Hello Dopamine, My Old Friend

Teaching addiction education class is not something I dreamed of as a kid growing up in the piney woods of East Texas. Yet, there I was Friday morning, my coffee steaming., standing in a cafeteria turned into a makeshift classroom. Roughly 50 street-hardened men, ranging in age from too young to know for sure and old enough to know better, filled the room. When you’re young, you have lots of porcelain god moments, swearing you’ll change. As you age and become more aware of your addictions, you don’t can’t quite grasp why you still can’t quit even though life, the law, and former loved ones have given you every incentive and opportunity. In either case, you live teetering on a constant edge between clarity and compulsion, with clarity rarely winning. It’s a humbling moment for me because teaching an addiction education class usually implies you have some personal knowledge regarding people’s habits, hang-ups, compulsions, and fetishes. And that I do; I am one.

The group of men I had the privilege of standing before found themselves living at a homeless shelter due to their dependences and cravings for the different monkeys riding shotgun on their backs. We focused on four: alcohol, drugs, real sex, and fake sex (porn). As men, these tend to be our big fixations. Be assured, they are not the only types of addictions or compulsive obsessions people face in this world.

To be clear, all homeless people aren’t addicts. Addiction can lead to homelessness. Some homeless people turn to substances after experiencing life on the streets. However, addiction is an equal opportunity destroyer impacting peaceful suburban neighborhoods just like the one you call home. I know addicts who live good lives from the outside looking in. Addiction isn’t just substance abuse. Chances are you know someone addicted to porn sitting at a computer feeding their fetishes in the comfort of their home. Maybe it’s happening in your house right now? You may know someone who is struggling with behaviors like gambling, anorexia, or other disorders and compulsions. Addiction is something that touches us all and comes in many forms. When is the last time you spent a day without your smartphone?

Life is hard and we love to medicate. I have found this to be true in the First World where we use fancy prescriptions and toys to mask our senses and in the Third World where kids sell glue found in garbage dumps overrun with trash and refuse.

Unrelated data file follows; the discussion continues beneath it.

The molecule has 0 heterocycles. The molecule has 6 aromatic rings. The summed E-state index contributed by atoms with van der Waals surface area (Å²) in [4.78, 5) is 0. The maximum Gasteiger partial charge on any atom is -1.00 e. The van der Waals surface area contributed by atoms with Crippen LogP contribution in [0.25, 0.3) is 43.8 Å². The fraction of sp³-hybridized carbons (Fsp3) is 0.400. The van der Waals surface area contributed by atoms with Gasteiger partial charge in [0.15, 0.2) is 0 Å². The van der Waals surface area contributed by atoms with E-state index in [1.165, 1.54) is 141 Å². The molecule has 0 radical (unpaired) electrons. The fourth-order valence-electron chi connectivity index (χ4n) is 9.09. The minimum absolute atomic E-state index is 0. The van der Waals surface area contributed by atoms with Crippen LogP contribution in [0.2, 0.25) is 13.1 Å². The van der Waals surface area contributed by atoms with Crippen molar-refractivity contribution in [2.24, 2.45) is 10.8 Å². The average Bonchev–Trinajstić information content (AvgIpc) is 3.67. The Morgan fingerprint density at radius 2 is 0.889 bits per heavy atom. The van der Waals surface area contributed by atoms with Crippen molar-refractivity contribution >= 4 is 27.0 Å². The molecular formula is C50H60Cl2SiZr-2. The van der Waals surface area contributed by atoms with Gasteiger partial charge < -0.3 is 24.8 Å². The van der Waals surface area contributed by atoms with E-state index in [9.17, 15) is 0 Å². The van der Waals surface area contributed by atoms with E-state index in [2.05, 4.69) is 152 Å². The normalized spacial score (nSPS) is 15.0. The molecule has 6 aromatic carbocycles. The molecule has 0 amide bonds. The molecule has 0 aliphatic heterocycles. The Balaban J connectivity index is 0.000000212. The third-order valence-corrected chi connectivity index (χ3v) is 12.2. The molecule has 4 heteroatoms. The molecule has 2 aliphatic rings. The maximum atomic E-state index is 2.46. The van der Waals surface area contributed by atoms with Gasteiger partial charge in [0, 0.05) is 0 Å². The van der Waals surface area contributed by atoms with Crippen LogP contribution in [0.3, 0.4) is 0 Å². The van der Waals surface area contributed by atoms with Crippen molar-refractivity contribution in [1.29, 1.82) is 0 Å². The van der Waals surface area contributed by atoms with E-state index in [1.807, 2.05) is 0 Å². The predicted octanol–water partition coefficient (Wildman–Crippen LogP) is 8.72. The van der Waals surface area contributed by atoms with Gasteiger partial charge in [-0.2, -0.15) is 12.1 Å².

Psychology Today defines addiction as “a condition in which a person engages in the use of a substance or in a behavior for which the rewarding effects provide a compelling incentive to repeatedly pursue the behavior despite detrimental consequences.”

You want to stop. You try. But you can’t.

You recognize you should stop. You don’t.

Hello dopamine, my old friend. I see you’ve come to play with my mind again.

Dopamine is a neurotransmitter that helps control the brain’s reward and pleasure centers.

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As I mentioned earlier, addiction involves the use of a wide array of substances like alcohol and nicotine and including inhalants, opioids, cocaine, and other substances. Addiction also covers behaviors such as gambling and sex. Scientific evidence shows that the addictive substances and behaviors share a key neurobiological feature; they intensely activate brain pathways of reward and reinforcement, many of which involve the neurotransmitter dopamine (What is Addiction? 2018).

Come to me, all of you who are tired from carrying heavy loads, and I will give you rest. – Matthew 11:28

But for me and the men in this room addiction is more than a psychological condition. There’s something more missing than the off-switch that other people seem to have when it comes to drinking a little drink and smoking a little smoke. For us, it is a spiritual condition. We’ve fallen so deep that when we look up we see bottom; tore up from the floor up. Mired and enslaved in our addictions, we only see darkness. No light. Zero. Zilch. We have become hopeless. Our lives are unmanageable. We don’t recognize the person we see in the mirror staring back at us. Who have we become? How did we get here? This is not the road we intended to take. None of us raised their hands as kids declaring we were going to grow up and be addicts. Yet, here we are, enslaved to our own maddening vices. What we once loved is now hellbent on killing us. Our compulsion aims to extinguish us. How do we stop?